All patients received the application of a multicomponent, multilayer, compression bandage with pressure of 20–30 mmHg.
Patient characteristics are reported in Table 1.
Table 1 Patient characteristics
Our results revealed a nonsignificant difference between groups A and B in both median ulcer area and mean area heal/week at admission (T1). In contrast, at the end of the treatment (T2), we documented a significant improvement in wound healing in Group A with respect to Group B (P<0.01) (Table 2).
Table 2 Healing of mixed ulcers
MMPs and NGAL plasma evaluation
Using ELISA testing, we documented significantly higher levels (P<0.01) of plasma MMP-2, MMP-8, MMP-9, and NGAL in wound patients (Group A and B) with respect to control patients (Group C) (data not shown).
Group C consisted of 14 healthy volunteer patients (seven male and seven female, age range 50–80 years, median age: 66 years). In these patients, blood samples were taken in order to evaluate through the ELISA test both MMPs and NGAL values (Table 3).
We detected significantly lower levels of MMP-2, MMP-9, NGAL, and MMP-8 in patients treated with SDX (Group A) with respect to untreated patients (Group B), with a time-dependent pattern (Table 4).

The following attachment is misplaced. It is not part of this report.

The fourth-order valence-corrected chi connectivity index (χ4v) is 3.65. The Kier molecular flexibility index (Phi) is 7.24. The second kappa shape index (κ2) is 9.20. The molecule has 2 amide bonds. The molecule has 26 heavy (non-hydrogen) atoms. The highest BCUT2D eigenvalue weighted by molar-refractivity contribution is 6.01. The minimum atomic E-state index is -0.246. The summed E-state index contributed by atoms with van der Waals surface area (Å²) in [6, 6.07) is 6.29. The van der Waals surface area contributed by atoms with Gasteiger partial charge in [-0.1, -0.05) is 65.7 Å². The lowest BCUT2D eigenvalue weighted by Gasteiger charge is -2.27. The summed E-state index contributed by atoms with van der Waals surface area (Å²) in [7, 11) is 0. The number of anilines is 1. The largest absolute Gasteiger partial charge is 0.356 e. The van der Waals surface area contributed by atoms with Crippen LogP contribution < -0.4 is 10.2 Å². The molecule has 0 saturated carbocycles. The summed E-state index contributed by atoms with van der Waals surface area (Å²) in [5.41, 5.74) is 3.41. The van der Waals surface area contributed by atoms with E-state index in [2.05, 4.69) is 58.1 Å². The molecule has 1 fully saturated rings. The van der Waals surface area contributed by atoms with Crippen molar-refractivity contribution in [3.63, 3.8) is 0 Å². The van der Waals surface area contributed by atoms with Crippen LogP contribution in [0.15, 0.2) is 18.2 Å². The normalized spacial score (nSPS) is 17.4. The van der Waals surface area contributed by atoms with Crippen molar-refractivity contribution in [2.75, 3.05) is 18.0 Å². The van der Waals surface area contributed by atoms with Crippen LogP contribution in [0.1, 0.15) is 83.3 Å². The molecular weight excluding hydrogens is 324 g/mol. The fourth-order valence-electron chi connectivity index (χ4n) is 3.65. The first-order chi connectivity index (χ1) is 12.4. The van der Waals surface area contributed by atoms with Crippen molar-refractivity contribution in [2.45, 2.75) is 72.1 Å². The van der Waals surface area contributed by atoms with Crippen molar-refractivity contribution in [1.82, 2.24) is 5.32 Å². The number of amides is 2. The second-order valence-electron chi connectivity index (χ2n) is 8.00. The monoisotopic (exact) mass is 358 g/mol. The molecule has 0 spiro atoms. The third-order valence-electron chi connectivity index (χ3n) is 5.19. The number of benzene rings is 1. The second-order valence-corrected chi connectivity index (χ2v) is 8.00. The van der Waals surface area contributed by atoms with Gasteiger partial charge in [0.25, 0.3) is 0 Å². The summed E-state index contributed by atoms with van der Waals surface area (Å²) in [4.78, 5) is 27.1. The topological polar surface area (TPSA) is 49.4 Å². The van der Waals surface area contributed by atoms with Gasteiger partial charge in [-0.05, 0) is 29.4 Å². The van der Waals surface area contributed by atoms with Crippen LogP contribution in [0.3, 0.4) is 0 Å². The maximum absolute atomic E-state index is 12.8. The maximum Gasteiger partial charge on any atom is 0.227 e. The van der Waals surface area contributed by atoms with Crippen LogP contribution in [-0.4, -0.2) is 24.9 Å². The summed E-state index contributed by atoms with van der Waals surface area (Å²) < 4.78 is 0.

MMPs and NGAL tissue expression
Western blot analysis showed a lower expression of MMP-2, MMP-9, NGAL, (P<0.01), and MMP-8 (P<0.05) in patients treated with SDX, with respect to untreated patients (Figure 1).
Quality of life
Quality of life was significantly higher for Group A (treated group) patients than for those in Group B (control group) (Figures 2 and 3) in the following areas of investigation: pain/discomfort; anxiety/depression; mobility; self care; usual activities.
Figure 2 Results of qualify of life questionnaire in chronic venous ulceration patients treated with sulodexide for 6 months (at the end of the study) (Group A).
Figure 3 Results of qualify of life questionnaire in untreated chronic venous ulceration patients (at the end of the study) (Group B).